Living in the vicinity of heavy road trafficyes42446.85
no48153.15
Diagnosed by physician chronic diseaseyes19421.44
no71178.56
Self-assessed health statusgood54560.22
bad36039.78
Declared quality of lifehigh68976.13
low21623.87
Table 3. Self-declared characteristics of the occupational environment of the respondents (N = 905).
Table 3. Self-declared characteristics of the occupational environment of the respondents (N = 905).
VariableN%
Type of occupational activitywhite collar41245.52
blue collar49354.48
Degree of job satisfactionhigher62268.72
lower28331.27
The level of incomehigher (more than 1318 PLN)65872.70
lower (below 1318 PLN)24727.30
Impact of the workplace on health deteriorationyes34738.34
no55861.66
Health deterioration as a result of excessive stressyes21623.87
no68976.13
Health deterioration due to physical strainyes16418.12
no74181.88
Dull and repetitive jobyes626.85
no84393.15
Excessive noiseyes697.62
no83692.38
Exposure to dust/smellyes647.07
no84192.93
Uncomfortable temperatureyes687.51
no83792.49
Shift workyes697.62
no83692.38
Table 4. Summary of the WHOQOL-BREF domains (score after transformation to the scale of 0–100), (N = 905).
Table 4. Summary of the WHOQOL-BREF domains (score after transformation to the scale of 0–100), (N = 905).
Quality of Life DomainMe (IQR)RangeQ1Q3
Somatic64.29 (25.00)92.8653.5778.57
Psychological66.67 (16.67)83.3358.3375.00
Social relationships75.00 (25.00)100.0058.3383.33
Environmental62.50 (15.63)87.5053.1368.75
Me, median; IQR, interquartile range; Q1, first quartile; Q3, third quartile.
Table 5. Results of multivariable analysis for the relation between QoL domains and particular independent variables (N = 905).
Table 5. Results of multivariable analysis for the relation between QoL domains and particular independent variables (N = 905).
Independent VariableRegression Coefficient (95%CI a)p-Value b
Somatic (R2 c = 0.22, p = 0.00 d)
Education level (1 = higher, 2 = lower)0.07 (0.01, 0.13)0.011
Degree of job satisfaction (1 = higher, 2 = lower)0.20 (0.14, 0.26)<0.001
Income (1 = more than 1318 PLN, 2 = below 1318 PLN)0.11 (0.05, 0.17)<0.001
Self-assessed health status (1 = good, 2 bad)0.27 (0.21, 0.33)<0.001
Frequency of physical activity (1 = high, 2 = low)0.13 (0.07, 0.19)<0.001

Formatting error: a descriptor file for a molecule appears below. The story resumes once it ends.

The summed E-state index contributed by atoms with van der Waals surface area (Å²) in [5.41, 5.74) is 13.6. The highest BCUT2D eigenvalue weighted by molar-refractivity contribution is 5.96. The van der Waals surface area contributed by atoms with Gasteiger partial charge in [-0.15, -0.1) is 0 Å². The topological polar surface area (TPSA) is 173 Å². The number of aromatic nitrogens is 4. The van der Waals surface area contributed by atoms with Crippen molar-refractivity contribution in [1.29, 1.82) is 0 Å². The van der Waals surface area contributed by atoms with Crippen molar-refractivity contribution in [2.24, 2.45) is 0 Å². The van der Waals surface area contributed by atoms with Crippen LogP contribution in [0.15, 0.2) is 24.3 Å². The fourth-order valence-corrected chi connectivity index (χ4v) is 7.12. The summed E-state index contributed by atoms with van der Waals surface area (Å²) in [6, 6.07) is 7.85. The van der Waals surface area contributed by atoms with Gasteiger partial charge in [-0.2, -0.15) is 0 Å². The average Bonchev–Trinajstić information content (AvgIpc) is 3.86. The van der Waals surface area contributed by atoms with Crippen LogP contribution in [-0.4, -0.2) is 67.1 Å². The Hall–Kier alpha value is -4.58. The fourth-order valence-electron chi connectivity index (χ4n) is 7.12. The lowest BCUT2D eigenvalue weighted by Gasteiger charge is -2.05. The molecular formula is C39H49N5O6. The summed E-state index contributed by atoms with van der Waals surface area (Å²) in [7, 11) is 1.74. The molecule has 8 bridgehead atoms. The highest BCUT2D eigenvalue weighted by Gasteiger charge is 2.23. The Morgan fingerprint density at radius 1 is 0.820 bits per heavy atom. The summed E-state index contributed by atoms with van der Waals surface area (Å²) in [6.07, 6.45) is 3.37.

The place of residence (1 = small town or village, 2 = big city0.09 (0.03, 0.15)0.001
Psychological (R2 c = 0.24, p = 0.00 d)
Age (1 = 25–34 years, 2 = 35–44 years)0.09 (0.03, 0.15)0.001
Education level (1 = higher, 2 = lower)0.12 (0.06, 0.18)<0.001
Degree of job satisfaction (1 = higher, 2 = lower)0.21 (0.15, 0.27)<0.001
Self-assessed health status (1 = good, 2 = bad)0.30 (0.24, 0.36)<0.001
Frequency of physical activity (1 = high, 2 = low)0.06 (0.008, 0.12)0.002
Social Relationships (R2 c = 0.20, p = 0.00 d)
Degree of job satisfaction (1 = higher, 2 = lower)0.23 (0.17, 0.29)<0.001
Self-assessed health status (1 = good, 2 = bad)0.26 (0.20–0.32)<0.001
Diagnosed chronic disease (1 = yes, 2 = no)−0.09 (−0.15, −0.03)0.001
Frequency of physical activity (1 = high, 2 = low)0.09 (0.03-0.15)0.001
Environmental (R2 c = 0.28, p = 0.00 d)
Education level (1 = higher, 2 = lower)0.12 (0.06, 0.18)<0.001
Degree of job satisfaction (1 = higher, 2 = lower)0.20 (0.15, 0.26)<0.001
Income (1 = more than 1318 PLN, 2 = below 1318 PLN)0.15 (0.10, 0.21)<0.001
Health deterioration as a results of excessive stress (1 = yes, 2 = no)−0.14 (−0.20, −0.08)<0.001
Self-assessed health status (1 = good, 2 = bad)0.25 (0.19, 0.31)<0.001
Frequency of physical activity (1 = high, 2 = low)0.08 (0.02, 0.14)0.004
a CI, Confidence Interval. b p Value, significance in relation to the reference group. c R2, determination of the model. d p, the significance of the multivariable regression model.